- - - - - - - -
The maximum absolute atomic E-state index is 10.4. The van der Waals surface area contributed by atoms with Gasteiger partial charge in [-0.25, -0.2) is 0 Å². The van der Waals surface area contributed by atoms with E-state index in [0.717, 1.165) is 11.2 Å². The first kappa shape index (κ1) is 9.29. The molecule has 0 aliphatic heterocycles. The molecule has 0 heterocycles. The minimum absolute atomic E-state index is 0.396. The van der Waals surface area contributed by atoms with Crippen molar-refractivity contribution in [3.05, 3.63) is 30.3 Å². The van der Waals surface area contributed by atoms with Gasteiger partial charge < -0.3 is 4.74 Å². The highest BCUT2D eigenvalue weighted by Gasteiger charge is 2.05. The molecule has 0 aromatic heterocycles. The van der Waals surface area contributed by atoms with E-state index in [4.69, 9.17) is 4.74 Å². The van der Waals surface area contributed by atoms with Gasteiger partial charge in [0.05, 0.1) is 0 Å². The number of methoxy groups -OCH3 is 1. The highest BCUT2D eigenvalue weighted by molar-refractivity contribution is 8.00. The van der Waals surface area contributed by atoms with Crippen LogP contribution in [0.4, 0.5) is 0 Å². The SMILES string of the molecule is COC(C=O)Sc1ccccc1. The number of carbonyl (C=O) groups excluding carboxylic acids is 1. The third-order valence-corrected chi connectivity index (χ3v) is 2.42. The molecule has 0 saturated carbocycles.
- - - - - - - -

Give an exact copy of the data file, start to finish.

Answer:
The maximum absolute atomic E-state index is 10.4. The van der Waals surface area contributed by atoms with Gasteiger partial charge in [-0.25, -0.2) is 0 Å². The van der Waals surface area contributed by atoms with E-state index in [0.717, 1.165) is 11.2 Å². The first kappa shape index (κ1) is 9.29. The molecule has 0 aliphatic heterocycles. The molecule has 0 heterocycles. The minimum absolute atomic E-state index is 0.396. The van der Waals surface area contributed by atoms with Crippen molar-refractivity contribution in [3.05, 3.63) is 30.3 Å². The van der Waals surface area contributed by atoms with Gasteiger partial charge < -0.3 is 4.74 Å². The highest BCUT2D eigenvalue weighted by Gasteiger charge is 2.05. The molecule has 0 aromatic heterocycles. The van der Waals surface area contributed by atoms with E-state index in [4.69, 9.17) is 4.74 Å². The van der Waals surface area contributed by atoms with Gasteiger partial charge in [0.05, 0.1) is 0 Å². The number of methoxy groups -OCH3 is 1. The highest BCUT2D eigenvalue weighted by molar-refractivity contribution is 8.00. The van der Waals surface area contributed by atoms with Crippen LogP contribution in [0.4, 0.5) is 0 Å². The SMILES string of the molecule is COC(C=O)Sc1ccccc1. The number of carbonyl (C=O) groups excluding carboxylic acids is 1. The third-order valence-corrected chi connectivity index (χ3v) is 2.42. The molecule has 0 saturated carbocycles.